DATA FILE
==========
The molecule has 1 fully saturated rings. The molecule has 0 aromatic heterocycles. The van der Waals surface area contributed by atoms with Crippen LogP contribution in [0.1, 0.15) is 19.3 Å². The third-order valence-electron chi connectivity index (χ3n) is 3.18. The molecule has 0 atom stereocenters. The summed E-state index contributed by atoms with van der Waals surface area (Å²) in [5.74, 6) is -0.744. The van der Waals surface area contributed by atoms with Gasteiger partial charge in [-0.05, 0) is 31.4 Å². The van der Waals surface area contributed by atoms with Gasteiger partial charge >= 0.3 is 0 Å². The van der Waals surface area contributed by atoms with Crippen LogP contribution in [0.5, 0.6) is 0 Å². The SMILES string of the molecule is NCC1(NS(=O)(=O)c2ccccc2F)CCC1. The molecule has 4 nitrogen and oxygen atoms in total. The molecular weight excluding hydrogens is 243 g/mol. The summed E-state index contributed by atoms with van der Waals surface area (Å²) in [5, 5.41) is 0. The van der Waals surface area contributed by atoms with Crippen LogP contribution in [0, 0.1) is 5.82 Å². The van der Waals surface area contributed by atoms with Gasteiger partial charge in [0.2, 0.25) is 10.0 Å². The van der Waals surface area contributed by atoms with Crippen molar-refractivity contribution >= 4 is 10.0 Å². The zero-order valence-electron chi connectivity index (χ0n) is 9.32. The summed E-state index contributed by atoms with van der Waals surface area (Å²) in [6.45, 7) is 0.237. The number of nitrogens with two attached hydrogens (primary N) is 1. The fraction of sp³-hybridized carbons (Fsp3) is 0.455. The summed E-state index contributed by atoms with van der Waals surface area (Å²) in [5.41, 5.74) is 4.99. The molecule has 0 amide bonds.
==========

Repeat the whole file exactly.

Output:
The molecule has 1 fully saturated rings. The molecule has 0 aromatic heterocycles. The van der Waals surface area contributed by atoms with Crippen LogP contribution in [0.1, 0.15) is 19.3 Å². The third-order valence-electron chi connectivity index (χ3n) is 3.18. The molecule has 0 atom stereocenters. The summed E-state index contributed by atoms with van der Waals surface area (Å²) in [5.74, 6) is -0.744. The van der Waals surface area contributed by atoms with Gasteiger partial charge in [-0.05, 0) is 31.4 Å². The van der Waals surface area contributed by atoms with Gasteiger partial charge >= 0.3 is 0 Å². The van der Waals surface area contributed by atoms with Crippen LogP contribution in [0.5, 0.6) is 0 Å². The SMILES string of the molecule is NCC1(NS(=O)(=O)c2ccccc2F)CCC1. The molecule has 4 nitrogen and oxygen atoms in total. The molecular weight excluding hydrogens is 243 g/mol. The summed E-state index contributed by atoms with van der Waals surface area (Å²) in [5, 5.41) is 0. The van der Waals surface area contributed by atoms with Crippen LogP contribution in [0, 0.1) is 5.82 Å². The van der Waals surface area contributed by atoms with Gasteiger partial charge in [0.2, 0.25) is 10.0 Å². The van der Waals surface area contributed by atoms with Crippen molar-refractivity contribution >= 4 is 10.0 Å². The zero-order valence-electron chi connectivity index (χ0n) is 9.32. The summed E-state index contributed by atoms with van der Waals surface area (Å²) in [6.45, 7) is 0.237. The number of nitrogens with two attached hydrogens (primary N) is 1. The fraction of sp³-hybridized carbons (Fsp3) is 0.455. The summed E-state index contributed by atoms with van der Waals surface area (Å²) in [5.41, 5.74) is 4.99. The molecule has 0 amide bonds.